- Let your cuttings sit for a few days in a warm room. This is called curing; it callouses the end of the cutting, making it easier to grow roots.
- The next step is to plant your cuttings a few inches deep in moist potting soil. It will take around a month for roots to grow.
- Alternatively, peacock begonia can be propagated in water. Place your cuttings in a plastic bag lined with wet paper towels to keep them moist until your clear bowl is prepared.
- Fill a clear bowl with roughly three inches of water, then put the cuttings in the bottom-down.
- Position the bowl near the north or east-facing window to maximize the amount of indirect sunlight it receives.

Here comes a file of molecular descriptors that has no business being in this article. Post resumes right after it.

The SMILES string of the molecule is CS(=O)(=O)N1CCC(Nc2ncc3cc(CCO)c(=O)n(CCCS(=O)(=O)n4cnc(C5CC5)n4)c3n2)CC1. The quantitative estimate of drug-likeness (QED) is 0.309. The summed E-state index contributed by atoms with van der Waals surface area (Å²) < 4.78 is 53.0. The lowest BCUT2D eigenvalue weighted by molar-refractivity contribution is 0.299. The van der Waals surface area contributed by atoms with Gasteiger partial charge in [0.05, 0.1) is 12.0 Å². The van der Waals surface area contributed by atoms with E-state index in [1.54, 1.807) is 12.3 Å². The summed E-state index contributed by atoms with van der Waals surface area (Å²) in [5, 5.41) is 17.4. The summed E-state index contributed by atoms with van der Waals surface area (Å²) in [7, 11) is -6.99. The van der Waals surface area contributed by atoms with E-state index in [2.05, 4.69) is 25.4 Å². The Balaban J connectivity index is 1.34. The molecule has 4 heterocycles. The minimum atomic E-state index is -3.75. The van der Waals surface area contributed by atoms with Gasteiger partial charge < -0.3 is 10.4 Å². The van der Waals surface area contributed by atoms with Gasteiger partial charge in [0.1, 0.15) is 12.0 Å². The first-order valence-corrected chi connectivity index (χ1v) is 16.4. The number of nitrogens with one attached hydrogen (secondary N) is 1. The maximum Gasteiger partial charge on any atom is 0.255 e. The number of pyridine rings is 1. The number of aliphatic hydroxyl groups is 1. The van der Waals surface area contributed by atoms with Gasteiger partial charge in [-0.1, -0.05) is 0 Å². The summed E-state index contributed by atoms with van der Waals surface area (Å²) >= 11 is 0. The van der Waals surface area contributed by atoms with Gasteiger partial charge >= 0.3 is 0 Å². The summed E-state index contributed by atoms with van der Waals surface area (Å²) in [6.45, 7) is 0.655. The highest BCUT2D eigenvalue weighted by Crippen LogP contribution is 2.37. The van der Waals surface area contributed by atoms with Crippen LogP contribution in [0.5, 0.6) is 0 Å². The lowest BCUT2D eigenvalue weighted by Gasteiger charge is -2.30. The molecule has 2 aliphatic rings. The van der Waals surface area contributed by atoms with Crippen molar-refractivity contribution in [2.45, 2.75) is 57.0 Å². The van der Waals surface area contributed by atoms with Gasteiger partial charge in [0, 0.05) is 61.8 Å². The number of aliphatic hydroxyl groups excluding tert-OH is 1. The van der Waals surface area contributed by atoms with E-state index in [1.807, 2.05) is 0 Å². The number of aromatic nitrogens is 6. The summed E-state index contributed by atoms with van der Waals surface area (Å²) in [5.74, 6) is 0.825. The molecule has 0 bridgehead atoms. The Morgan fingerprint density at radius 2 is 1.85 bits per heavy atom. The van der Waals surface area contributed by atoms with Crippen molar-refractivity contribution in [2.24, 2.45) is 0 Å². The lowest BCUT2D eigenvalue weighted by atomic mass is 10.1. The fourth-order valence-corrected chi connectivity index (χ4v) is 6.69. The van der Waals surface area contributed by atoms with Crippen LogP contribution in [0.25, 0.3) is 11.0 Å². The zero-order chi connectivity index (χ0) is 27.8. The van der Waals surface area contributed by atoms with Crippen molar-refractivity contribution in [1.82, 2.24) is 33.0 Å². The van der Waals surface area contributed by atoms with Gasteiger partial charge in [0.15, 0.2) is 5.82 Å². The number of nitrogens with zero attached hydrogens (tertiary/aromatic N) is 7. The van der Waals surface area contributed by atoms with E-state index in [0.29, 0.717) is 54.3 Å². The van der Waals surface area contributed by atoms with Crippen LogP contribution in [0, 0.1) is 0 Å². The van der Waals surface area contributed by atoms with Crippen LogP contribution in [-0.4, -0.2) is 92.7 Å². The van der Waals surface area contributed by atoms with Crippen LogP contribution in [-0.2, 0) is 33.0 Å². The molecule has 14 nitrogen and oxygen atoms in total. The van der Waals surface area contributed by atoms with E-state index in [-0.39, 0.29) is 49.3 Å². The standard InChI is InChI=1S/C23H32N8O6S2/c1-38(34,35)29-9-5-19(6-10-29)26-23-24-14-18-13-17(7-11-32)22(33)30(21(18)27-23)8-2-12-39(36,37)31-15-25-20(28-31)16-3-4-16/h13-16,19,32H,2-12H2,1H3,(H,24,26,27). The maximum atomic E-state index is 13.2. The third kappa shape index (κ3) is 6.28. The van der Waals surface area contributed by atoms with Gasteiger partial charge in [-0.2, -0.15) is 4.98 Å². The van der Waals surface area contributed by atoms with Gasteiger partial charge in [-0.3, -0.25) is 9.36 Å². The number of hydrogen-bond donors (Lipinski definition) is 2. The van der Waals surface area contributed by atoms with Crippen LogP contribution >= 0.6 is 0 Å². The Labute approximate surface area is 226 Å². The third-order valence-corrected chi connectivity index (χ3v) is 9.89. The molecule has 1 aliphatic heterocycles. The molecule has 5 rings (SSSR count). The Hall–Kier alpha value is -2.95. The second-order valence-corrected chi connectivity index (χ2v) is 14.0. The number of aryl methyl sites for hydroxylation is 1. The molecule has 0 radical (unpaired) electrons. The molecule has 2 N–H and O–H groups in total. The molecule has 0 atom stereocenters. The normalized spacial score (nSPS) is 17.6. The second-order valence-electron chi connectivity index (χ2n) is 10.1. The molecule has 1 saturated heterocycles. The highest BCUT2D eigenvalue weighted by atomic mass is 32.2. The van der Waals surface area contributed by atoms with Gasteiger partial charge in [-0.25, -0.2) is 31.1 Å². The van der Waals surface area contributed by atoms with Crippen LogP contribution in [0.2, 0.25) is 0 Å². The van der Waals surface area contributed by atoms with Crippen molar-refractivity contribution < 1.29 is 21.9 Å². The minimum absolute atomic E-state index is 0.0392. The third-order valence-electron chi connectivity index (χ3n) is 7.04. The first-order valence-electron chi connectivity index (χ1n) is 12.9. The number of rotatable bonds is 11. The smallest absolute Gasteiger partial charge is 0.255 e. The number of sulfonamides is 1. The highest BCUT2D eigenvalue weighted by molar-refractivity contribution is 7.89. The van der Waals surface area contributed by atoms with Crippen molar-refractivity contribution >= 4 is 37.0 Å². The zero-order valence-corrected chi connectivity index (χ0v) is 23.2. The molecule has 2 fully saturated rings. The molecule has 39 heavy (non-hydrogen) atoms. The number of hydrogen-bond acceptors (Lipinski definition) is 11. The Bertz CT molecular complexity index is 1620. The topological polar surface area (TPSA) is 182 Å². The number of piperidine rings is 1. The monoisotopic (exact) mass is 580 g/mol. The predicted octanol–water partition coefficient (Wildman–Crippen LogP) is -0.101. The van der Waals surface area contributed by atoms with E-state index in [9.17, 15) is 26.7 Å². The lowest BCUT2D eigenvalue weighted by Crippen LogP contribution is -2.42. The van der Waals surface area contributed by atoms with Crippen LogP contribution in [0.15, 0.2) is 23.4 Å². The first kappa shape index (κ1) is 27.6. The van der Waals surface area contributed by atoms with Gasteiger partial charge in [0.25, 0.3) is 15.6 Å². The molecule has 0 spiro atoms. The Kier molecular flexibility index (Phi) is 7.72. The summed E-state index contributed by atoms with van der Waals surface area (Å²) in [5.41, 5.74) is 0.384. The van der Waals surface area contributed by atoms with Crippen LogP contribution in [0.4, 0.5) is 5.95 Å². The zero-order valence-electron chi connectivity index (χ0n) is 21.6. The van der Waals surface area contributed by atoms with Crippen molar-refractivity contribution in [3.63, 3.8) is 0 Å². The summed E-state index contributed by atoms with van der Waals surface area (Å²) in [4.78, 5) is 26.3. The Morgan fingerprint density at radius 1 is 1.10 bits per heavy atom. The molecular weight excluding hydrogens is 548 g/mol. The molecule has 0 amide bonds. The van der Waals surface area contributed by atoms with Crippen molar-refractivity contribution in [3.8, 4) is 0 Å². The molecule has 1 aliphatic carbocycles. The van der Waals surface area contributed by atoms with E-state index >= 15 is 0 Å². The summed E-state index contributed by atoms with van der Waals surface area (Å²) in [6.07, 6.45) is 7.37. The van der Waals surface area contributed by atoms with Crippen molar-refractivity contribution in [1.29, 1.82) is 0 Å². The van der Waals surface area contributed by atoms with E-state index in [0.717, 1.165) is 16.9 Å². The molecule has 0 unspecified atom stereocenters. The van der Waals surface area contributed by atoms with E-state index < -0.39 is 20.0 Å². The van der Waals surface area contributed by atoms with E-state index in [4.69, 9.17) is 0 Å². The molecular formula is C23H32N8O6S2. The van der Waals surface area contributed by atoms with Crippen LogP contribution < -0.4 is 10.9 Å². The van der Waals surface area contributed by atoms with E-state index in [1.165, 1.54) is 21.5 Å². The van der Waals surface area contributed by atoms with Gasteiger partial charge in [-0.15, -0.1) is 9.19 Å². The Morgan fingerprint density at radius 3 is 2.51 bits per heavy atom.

- Make sure you change the water once a week, allowing the faucet to run directly into the bowl. This will aerate the water, in turn giving the stem cuttings more oxygen too.
Begonia Pavonina Growing Conditions
As we mentioned earlier, peacock begonia is native to the rainforests of Malaysia; because of this, it has had to adapt to relatively low light conditions. Therefore, when growing your own Begonia pavonina, you will need to emulate these conditions to achieve a vibrant blue coloration.
Other important factors include temperature and humidity. Unfortunately, if you live in a hot climate, you may struggle to grow peacock begonia successfully because it is usually deemed a ‘cool grower.’